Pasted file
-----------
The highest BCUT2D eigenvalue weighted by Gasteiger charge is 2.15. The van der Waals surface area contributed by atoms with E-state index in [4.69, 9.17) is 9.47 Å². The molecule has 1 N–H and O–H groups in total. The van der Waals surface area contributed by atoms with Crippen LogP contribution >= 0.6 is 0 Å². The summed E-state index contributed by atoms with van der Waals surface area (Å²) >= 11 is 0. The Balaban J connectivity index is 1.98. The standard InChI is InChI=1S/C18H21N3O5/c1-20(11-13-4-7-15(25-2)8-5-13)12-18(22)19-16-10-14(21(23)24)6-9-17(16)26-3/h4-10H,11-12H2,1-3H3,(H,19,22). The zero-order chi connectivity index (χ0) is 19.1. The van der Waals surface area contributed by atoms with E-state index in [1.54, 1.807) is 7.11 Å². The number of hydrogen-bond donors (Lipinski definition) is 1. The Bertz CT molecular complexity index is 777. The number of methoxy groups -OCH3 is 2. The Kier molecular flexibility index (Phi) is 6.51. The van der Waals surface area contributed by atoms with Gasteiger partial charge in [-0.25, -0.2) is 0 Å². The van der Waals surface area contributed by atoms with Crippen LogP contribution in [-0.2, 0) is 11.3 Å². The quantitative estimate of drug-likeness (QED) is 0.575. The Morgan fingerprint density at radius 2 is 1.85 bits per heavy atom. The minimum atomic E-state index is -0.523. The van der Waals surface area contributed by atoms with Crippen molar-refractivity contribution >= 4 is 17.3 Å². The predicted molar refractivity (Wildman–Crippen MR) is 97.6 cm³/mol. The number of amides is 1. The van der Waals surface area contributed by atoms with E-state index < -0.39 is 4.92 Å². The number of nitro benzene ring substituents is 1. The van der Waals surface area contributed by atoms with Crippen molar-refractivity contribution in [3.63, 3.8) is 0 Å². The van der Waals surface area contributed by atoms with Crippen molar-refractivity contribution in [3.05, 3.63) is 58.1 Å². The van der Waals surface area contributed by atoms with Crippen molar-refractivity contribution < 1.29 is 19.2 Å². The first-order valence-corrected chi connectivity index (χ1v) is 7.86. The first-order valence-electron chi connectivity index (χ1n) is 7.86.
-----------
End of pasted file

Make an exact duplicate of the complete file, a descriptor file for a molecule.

The highest BCUT2D eigenvalue weighted by Gasteiger charge is 2.15. The van der Waals surface area contributed by atoms with E-state index in [4.69, 9.17) is 9.47 Å². The molecule has 1 N–H and O–H groups in total. The van der Waals surface area contributed by atoms with Crippen LogP contribution >= 0.6 is 0 Å². The summed E-state index contributed by atoms with van der Waals surface area (Å²) >= 11 is 0. The Balaban J connectivity index is 1.98. The standard InChI is InChI=1S/C18H21N3O5/c1-20(11-13-4-7-15(25-2)8-5-13)12-18(22)19-16-10-14(21(23)24)6-9-17(16)26-3/h4-10H,11-12H2,1-3H3,(H,19,22). The zero-order chi connectivity index (χ0) is 19.1. The van der Waals surface area contributed by atoms with E-state index in [1.54, 1.807) is 7.11 Å². The number of hydrogen-bond donors (Lipinski definition) is 1. The Bertz CT molecular complexity index is 777. The number of methoxy groups -OCH3 is 2. The Kier molecular flexibility index (Phi) is 6.51. The van der Waals surface area contributed by atoms with Gasteiger partial charge in [-0.25, -0.2) is 0 Å². The van der Waals surface area contributed by atoms with Crippen LogP contribution in [-0.2, 0) is 11.3 Å². The quantitative estimate of drug-likeness (QED) is 0.575. The Morgan fingerprint density at radius 2 is 1.85 bits per heavy atom. The minimum atomic E-state index is -0.523. The van der Waals surface area contributed by atoms with Crippen molar-refractivity contribution >= 4 is 17.3 Å². The predicted molar refractivity (Wildman–Crippen MR) is 97.6 cm³/mol. The number of amides is 1. The van der Waals surface area contributed by atoms with E-state index < -0.39 is 4.92 Å². The number of nitro benzene ring substituents is 1. The van der Waals surface area contributed by atoms with Crippen molar-refractivity contribution in [3.63, 3.8) is 0 Å². The van der Waals surface area contributed by atoms with Crippen molar-refractivity contribution in [3.05, 3.63) is 58.1 Å². The van der Waals surface area contributed by atoms with Crippen molar-refractivity contribution < 1.29 is 19.2 Å². The first-order valence-corrected chi connectivity index (χ1v) is 7.86. The first-order valence-electron chi connectivity index (χ1n) is 7.86.